We commonly speak with investors from Asia and elsewhere who are interested in investing the USA. Most commonly the investment is real estate, but we work with more sophisticated investors who have an appetite for US businesses as well.
Naturally foreign (also called Non Resident Alien or NRA) investors, want to know how investment into American business should best be structured.
If you're an NRA investing in US Real Estate, please read this - http://www.mooresrowland.tax/2017/05/are-you-non-american-nra-and-own-us.html
Ownership Structures for Foreign Investors
An NRA can acquire U.S. assets using several alternative ownership structures. The NRA's goals and priorities dictate the type of structure that is used. Each alternative has its own advantages and disadvantages – there is no perfect structure. Direct investment (assets owned by the NRA) is simple. Assets are held in the NRA's own name and is subject to only one level of tax on the disposition. If the asset is he…
This revenue procedure provides a summary filing procedure for filing Form 5471 with respect to dormant foreign corporations described in section 3 below. Persons complying with this revenue procedure satisfy their Form 5471 filing obligations under sections 6038(a)(1), 6038(a)( 4), and 6046(a)(3) with respect to dormant foreign corporations and will not be subject to penalties related to the failure to timely file a complete Form 5471 and to timely furnish information requested thereon.
SEC. 2. BACKGROUND
.01 Section 6038(a)(l) imposes information reporting requirements on any United States person who controls a foreign corporation. Pursuant to section 6038(a)(4), the information reporting requirements prescribed in section 6038 (a)( 1) also are imposed on any United States person who is treated as a United States shareholder of any foreign corporation that is treated as a controlled foreign corporation for any purpose under subpart F.
Given the growth of the sports industry not only within North America, but also
internationally, it is increasingly critical that foreign athletes and entertainers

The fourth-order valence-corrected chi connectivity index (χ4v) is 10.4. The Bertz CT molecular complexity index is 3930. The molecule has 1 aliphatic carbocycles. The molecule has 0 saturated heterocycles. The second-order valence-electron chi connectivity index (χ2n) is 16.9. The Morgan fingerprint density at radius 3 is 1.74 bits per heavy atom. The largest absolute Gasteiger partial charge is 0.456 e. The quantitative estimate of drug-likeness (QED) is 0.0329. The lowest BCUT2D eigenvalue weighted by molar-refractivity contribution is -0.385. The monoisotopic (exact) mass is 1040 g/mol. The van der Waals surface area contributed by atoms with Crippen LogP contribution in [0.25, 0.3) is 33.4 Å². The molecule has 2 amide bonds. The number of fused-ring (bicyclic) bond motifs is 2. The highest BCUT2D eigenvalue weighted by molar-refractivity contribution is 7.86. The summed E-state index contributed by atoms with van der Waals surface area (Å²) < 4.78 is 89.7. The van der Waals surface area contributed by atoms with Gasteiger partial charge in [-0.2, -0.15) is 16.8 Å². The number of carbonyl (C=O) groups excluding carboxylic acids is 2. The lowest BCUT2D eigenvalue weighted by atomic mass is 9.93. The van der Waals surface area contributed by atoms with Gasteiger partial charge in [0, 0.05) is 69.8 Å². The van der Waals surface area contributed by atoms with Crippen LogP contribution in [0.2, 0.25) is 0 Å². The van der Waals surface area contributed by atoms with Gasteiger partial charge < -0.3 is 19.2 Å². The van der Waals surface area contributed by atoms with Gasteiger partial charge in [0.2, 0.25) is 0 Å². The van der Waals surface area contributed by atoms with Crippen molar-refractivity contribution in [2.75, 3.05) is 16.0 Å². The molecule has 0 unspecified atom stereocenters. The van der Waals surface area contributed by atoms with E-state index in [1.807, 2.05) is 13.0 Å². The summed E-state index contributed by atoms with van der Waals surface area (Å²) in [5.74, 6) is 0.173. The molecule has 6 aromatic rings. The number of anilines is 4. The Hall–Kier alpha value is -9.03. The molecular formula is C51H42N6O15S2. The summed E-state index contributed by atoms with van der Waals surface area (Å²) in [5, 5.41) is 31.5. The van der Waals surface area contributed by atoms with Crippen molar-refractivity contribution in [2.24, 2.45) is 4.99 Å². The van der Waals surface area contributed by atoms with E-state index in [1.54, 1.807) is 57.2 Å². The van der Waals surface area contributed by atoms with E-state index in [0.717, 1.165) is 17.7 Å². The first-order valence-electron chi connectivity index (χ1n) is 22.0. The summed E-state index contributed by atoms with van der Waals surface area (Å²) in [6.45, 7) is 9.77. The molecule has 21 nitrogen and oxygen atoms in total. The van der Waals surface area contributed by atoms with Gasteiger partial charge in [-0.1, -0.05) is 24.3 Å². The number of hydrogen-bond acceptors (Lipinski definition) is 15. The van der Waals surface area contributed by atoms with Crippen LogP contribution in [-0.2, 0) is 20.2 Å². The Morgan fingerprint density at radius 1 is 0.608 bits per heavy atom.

become educated regarding the United States’ taxation of their income.
1. The first step in determining the U.S. taxation of a so-called “foreign” athlete or
entertainer (namely an athlete that is not a U.S. citizen) is residency for tax purposes
— specifically, whether the athlete or entertainer is a “resident alien” or a
(Picture of the attendees of a Moores Rowland Asia Pacific conference in October 2019)
A Foundation is a relatively new concept to common law jurisdictions. What follows is a quick review of Trusts vs Foundations vs Wills.
Note that this is a somewhat complex subject and professional advice is always suggested. This is only an introduction to a deep and nuanced space.
Until 1969, the term private foundation was not defined in the United States Internal Revenue Code. Since then, every U.S. charity that qualifies under Section 501(c)(3) of the Internal Revenue Service Code as tax-exempt is a "private foundation" unless it demonstrates to the IRS that it falls into another category such as public charity. Unlike nonprofit corporations classified as a public charity, private foundations in the United States are generally subject to a 1% or 2% excise tax or endowment tax on any net investment income.
The US-based Foundation Center uses a more specific definition of private f…
The BVI government has introduced a new Act with Economic Substance Requirements for certain legal entities
effectively applicable from 1 January 2019, with a six-month transitional period for existing legal entities.
The legislation is introduced based on the recommendations of the BEPS project developed by the OECD to combat
tax evasion by multinationals which are shifting profits from high tax jurisdictions to entities in low/zero tax jurisdictions
but which entities have no adequate economic substance locally.
Similar legislation is introduced in other low/zero
tax jurisdictions including Cayman Islands, Mauritius, Bahama…